Romanian Democratic Convention


The Romanian Democratic Convention (Romanian: Convenţia Democrată Română; abbreviated CDR) was an electoral alliance of several democratic, anti-Communist, anti-totalitarian, and centre-right political parties in Romania, active from 1991 until 2000. The most prominent leaders of the CDR throughout the 1990s were by far Corneliu Coposu, Ion Rațiu, and Ion Diaconescu, all three members of the Christian Democratic National Peasants' Party (PNȚ-CD - successor and political heir to the National Peasants' Party, active in the Kingdom of Romania between 1926 and 1948). The name of the CDR was coined by Sergiu Cunescu, leader of the Romanian Social Democratic Party (PSDR), as stated in a late 1990s interview by former PNL president Radu Câmpeanu.[1]

History


Political composition

Seat allocation following the 1990 election
Party Parliament Seats
Chamber Senate
PNL 29 10
PNȚ-CD 12 1
PER 8 1
PSDR 2 N/A
Total 51/395 12/119

The core members of the CDR included the following political parties:[2]

Eventually, some parties left (more specifically, the main faction of the PNL between 1992 and 1996, as well as the PAC, PSDR, and UDMR/RMDSZ in 1995), while other minor parties joined or were created between mergers within the alliance such as the Liberal Party '93 (PL '93) or the Union of Right-leaning Forces (UFD).

1991–1992: Foundation

Seat allocation following the 1992 election
Party Parliament Seats
Chamber Senate
PNȚ-CD 41 21
PAC 13 7
PNL-AT 11 1
PSDR 10 1
PNL-CD 3 4
PER 4 N/A
Total 82/341 34/143

CDR was founded in 1991, one year before the 1992 elections, mainly by the PNŢ-CD and the National Liberal Party (PNL). In addition, aside from the aforementioned political forces, several other noteworthy civic and cultural organisations, foundations, and other minor political parties were involved in the foundational process.

Initially, the planned name of the CDR was "The National Convention for Democracy Implementation" (Romanian: Convenţia Națională pentru Implementarea Democrației). Subsequently, the main purpose of the CDR was to amount an effective opposition against the then all-dominating National Salvation Front (FSN), a huge parliamentary bloc made up mostly of former second and third rank members of the Romanian Communist Party, which assumed leadership of the country shortly after the 1989 Revolution.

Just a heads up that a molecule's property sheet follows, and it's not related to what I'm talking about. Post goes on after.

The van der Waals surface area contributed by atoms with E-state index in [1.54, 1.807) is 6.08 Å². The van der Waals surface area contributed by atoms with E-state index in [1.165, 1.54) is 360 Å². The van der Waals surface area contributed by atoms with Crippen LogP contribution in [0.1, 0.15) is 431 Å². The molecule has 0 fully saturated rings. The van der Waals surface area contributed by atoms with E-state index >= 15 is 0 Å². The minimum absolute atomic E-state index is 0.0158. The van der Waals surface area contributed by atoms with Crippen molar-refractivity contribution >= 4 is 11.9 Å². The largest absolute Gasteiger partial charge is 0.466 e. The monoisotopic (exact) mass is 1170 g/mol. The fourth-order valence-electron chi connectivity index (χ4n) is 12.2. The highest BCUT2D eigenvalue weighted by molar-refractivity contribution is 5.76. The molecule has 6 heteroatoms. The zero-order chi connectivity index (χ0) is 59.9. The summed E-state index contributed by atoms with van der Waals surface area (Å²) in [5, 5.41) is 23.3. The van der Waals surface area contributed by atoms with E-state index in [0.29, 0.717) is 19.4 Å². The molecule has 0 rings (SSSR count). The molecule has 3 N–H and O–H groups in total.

1992–1996: Opposition

For the period 1992–1996, CDR was the main political opposition force in the Parliament of Romania and in the local administration as well. Although the convention won the capital city of Bucharest and much of the larger urban centres at the 1992 local elections, FSN swept over almost all rural areas and small towns. In the 1992 general elections, individual parties were awarded seats as follows:

The alliance also included the UDMR/RMDSZ, which ran on a separate list, and a number of minor parties and civic organisations that failed to gain parliamentary representation: the Democratic Unity Party, the Christian Democratic Union, the Ecologist Federation of Romania (FER), the Civic Alliance (PAC), and others.

At the 1992 general elections, Emil Constantinescu was the presidential candidate of the convention. He managed to qualify in the second round where he finished second with an electoral score of 38.57% (or 4,641,207 votes).

1996–2000: Government

Seat allocation following the 1996 election
Party Parliament Seats
Chamber Senate
PNȚ-CD 81 25
PNL 28 22
PNL-CD 4 1
PAR 3 3
PER 5 1
FER 1 1
Total 122/343 53/143

Subsequently, CDR managed to win the 1996 Romanian elections, and the alliance's presidential candidate, once again Emil Constantinescu, became president with 54.41% (or 7,057,906 votes).